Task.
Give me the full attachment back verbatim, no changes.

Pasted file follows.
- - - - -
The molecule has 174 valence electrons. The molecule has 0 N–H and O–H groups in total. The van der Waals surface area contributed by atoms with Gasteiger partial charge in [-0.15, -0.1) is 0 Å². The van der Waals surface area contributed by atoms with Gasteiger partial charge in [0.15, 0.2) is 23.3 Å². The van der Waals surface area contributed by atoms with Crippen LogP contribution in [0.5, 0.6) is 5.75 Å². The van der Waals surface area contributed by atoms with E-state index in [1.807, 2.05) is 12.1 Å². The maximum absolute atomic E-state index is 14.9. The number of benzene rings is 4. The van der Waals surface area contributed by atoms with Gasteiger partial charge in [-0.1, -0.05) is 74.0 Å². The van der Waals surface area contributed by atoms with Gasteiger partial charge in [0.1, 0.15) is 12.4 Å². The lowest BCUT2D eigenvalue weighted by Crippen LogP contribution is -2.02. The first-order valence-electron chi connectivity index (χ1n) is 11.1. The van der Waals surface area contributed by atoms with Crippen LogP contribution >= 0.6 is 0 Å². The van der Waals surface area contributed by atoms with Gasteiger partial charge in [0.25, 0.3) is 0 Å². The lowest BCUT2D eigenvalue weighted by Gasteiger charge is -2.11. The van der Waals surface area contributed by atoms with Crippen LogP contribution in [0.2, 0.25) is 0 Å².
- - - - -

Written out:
The molecule has 174 valence electrons. The molecule has 0 N–H and O–H groups in total. The van der Waals surface area contributed by atoms with Gasteiger partial charge in [-0.15, -0.1) is 0 Å². The van der Waals surface area contributed by atoms with Gasteiger partial charge in [0.15, 0.2) is 23.3 Å². The van der Waals surface area contributed by atoms with Crippen LogP contribution in [0.5, 0.6) is 5.75 Å². The van der Waals surface area contributed by atoms with E-state index in [1.807, 2.05) is 12.1 Å². The maximum absolute atomic E-state index is 14.9. The number of benzene rings is 4. The van der Waals surface area contributed by atoms with Gasteiger partial charge in [-0.1, -0.05) is 74.0 Å². The van der Waals surface area contributed by atoms with Gasteiger partial charge in [0.1, 0.15) is 12.4 Å². The lowest BCUT2D eigenvalue weighted by Crippen LogP contribution is -2.02. The first-order valence-electron chi connectivity index (χ1n) is 11.1. The van der Waals surface area contributed by atoms with Crippen LogP contribution >= 0.6 is 0 Å². The van der Waals surface area contributed by atoms with Gasteiger partial charge in [0.25, 0.3) is 0 Å². The lowest BCUT2D eigenvalue weighted by Gasteiger charge is -2.11. The van der Waals surface area contributed by atoms with Crippen LogP contribution in [0.2, 0.25) is 0 Å².